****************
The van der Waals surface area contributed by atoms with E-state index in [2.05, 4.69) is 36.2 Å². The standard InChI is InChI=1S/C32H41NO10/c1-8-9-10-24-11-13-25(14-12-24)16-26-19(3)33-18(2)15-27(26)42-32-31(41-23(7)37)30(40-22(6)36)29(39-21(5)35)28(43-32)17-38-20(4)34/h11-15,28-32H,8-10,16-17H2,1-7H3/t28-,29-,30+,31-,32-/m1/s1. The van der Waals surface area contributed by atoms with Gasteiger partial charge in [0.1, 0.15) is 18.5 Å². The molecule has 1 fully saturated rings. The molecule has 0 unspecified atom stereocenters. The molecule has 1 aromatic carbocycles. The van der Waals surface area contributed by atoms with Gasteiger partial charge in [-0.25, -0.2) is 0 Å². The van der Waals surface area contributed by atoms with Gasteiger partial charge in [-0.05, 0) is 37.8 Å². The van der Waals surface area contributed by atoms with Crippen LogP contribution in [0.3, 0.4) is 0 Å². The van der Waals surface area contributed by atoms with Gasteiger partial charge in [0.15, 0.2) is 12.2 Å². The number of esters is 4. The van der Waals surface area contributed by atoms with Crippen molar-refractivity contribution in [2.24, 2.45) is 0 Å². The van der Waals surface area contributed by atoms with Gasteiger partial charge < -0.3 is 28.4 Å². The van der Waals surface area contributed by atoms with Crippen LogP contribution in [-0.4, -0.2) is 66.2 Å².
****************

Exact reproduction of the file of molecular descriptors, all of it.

The van der Waals surface area contributed by atoms with E-state index in [2.05, 4.69) is 36.2 Å². The standard InChI is InChI=1S/C32H41NO10/c1-8-9-10-24-11-13-25(14-12-24)16-26-19(3)33-18(2)15-27(26)42-32-31(41-23(7)37)30(40-22(6)36)29(39-21(5)35)28(43-32)17-38-20(4)34/h11-15,28-32H,8-10,16-17H2,1-7H3/t28-,29-,30+,31-,32-/m1/s1. The van der Waals surface area contributed by atoms with Gasteiger partial charge in [0.1, 0.15) is 18.5 Å². The molecule has 1 fully saturated rings. The molecule has 0 unspecified atom stereocenters. The molecule has 1 aromatic carbocycles. The van der Waals surface area contributed by atoms with Gasteiger partial charge in [-0.25, -0.2) is 0 Å². The van der Waals surface area contributed by atoms with Gasteiger partial charge in [-0.05, 0) is 37.8 Å². The van der Waals surface area contributed by atoms with Crippen LogP contribution in [0.3, 0.4) is 0 Å². The van der Waals surface area contributed by atoms with Gasteiger partial charge in [0.15, 0.2) is 12.2 Å². The number of esters is 4. The van der Waals surface area contributed by atoms with Crippen molar-refractivity contribution in [2.24, 2.45) is 0 Å². The van der Waals surface area contributed by atoms with Gasteiger partial charge < -0.3 is 28.4 Å². The van der Waals surface area contributed by atoms with Crippen LogP contribution in [-0.4, -0.2) is 66.2 Å².